A Hastings lobby group opposed to the construction of a 8000cu m water reservoir in a public park fears the structure will "industrialise" the popular amenity.
Hastings District Council has proposed to build and operate a water treatment and storage facility in Frimley Park, which includes a reservoir 38m in diameter and 9m tall to roof level, with a 6m-high domed roof and a utility building with a 480sq m floor area.
Four bores will also be installed.
It also proposes to remove existing maintenance sheds and reinstate the area as a usable park to offset park space, which will be used by the proposed infrastructure.
The lobby, Friends of Frimley Park, led by spokeswoman Frances Shotter, said it wanted the park to be classified as a recreational reserve.
"Frimley Park belongs to our community, having been gifted to the people of Hastings by Elsie Williams in 1951/52 for use as a public park and for recreation in perpetuity."
Shotter made a submission opposing the proposal and was heard at a commissioner's hearing on July 17.
Council director major capital projects delivery, Graeme Hansen, said treatment and storage facilities such as that proposed at the park "ensure our city has a drinking water supply treated to the highest possible standards, and that there is enough drinking water (resilience of supply) for daily needs and during times of emergency".
The proposal is part of the council's drinking water strategy and funding has been allocated under the council's 2018-2028 long-term plan which comes after the Havelock North drinking water contamination crisis in 2016.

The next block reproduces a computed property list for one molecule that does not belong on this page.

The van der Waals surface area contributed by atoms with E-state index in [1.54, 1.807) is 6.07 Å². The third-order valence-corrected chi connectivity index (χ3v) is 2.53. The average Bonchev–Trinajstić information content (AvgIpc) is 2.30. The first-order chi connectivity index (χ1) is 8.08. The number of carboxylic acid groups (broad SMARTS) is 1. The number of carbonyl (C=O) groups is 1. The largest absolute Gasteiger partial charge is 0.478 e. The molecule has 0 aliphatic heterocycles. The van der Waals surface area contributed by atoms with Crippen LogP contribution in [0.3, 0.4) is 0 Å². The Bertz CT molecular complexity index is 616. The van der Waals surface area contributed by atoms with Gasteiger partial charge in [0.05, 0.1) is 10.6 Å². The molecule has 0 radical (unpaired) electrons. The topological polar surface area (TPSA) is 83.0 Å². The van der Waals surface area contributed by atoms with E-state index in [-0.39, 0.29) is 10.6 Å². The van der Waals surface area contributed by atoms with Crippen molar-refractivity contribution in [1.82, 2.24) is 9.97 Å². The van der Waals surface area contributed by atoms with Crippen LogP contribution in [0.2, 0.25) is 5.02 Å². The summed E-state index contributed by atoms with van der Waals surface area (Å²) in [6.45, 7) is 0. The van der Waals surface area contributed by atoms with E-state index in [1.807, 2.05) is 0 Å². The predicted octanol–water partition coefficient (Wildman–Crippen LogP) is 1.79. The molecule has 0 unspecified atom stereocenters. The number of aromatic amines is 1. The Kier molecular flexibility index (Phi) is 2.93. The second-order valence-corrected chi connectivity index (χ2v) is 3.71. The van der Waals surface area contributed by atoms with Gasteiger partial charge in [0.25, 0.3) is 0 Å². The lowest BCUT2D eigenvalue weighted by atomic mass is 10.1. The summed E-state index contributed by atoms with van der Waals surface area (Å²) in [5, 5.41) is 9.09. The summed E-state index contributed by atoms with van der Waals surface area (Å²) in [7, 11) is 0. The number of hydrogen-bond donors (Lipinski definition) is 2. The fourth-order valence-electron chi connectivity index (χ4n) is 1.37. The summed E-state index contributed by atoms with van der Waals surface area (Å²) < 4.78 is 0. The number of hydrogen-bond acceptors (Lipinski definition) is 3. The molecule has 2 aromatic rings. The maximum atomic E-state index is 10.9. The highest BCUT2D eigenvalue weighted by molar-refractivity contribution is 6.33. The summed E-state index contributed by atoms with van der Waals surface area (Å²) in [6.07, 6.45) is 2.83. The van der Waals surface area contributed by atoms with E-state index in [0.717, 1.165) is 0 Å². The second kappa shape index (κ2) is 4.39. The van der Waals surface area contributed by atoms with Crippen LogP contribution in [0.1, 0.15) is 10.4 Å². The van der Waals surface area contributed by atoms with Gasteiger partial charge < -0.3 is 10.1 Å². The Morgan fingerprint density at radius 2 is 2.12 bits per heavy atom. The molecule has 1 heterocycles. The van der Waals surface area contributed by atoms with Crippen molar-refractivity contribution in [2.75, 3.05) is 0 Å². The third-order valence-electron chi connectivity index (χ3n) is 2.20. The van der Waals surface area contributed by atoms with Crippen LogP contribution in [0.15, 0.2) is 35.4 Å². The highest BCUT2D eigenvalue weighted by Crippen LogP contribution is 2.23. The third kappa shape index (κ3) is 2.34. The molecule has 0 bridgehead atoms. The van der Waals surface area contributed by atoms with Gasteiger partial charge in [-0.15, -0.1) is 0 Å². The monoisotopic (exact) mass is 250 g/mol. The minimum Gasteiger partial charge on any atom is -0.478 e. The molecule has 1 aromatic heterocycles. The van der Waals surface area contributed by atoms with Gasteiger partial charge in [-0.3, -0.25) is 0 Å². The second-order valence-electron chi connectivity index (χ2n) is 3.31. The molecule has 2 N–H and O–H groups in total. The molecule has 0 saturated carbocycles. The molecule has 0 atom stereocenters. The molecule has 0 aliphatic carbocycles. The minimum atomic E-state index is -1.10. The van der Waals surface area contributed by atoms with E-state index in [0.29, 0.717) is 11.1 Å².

Shotter said the group is not opposed to the infrastructure but claims the reservoir should be built in an industrial area.
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She also said council wanted to classify the park as a local purpose reserve, which she claimed would allow council to "treat it as a place for establishing council utility infrastructure", which would "industrialise" the park and lead to "further destruction of parkland and trees".
Yet council said no decision to classify the park had been made, and that the site was chosen because it's near an existing bore and connections to existing pipe work.
Hansen said it was "likely" that only the part of Frimley Park with the water treatment plant would be classified as local purpose, "with the majority of the park being retained for open space and recreation".
He said any claim of further industrial developments and destruction of parkland is "incorrect and misleading".
An online petition opposing the proposal has gathered about 2900 signatures which Shotter said "clearly demonstrates the high level of community opposition to this industrial project".
A council spokeswoman said at the commissioner's hearing the council's legal counsel argued there were good reasons the petition could not be given any weight.
The council's reply submission document says the petition "contains emotive and factually incorrect statements" such as the claim council did not notify the public.
Community engagement and consultation included public council meetings in 2019, a park open day in 2019, letters to immediately affected residents and residents in the Frimley area.
There is a delivery timeframe of June 2021. The commissioner's decision is expected in the next few weeks.
In September last year, in the midst of a Hastings District mayoral race, details of a multimillion-dollar Water Central Facility in Hastings was leaked to Hawke's Bay Today. That initial concept was abandoned earlier this year.
Council then launched a $25,000 investigation to find the source of the leak, which came up empty handed.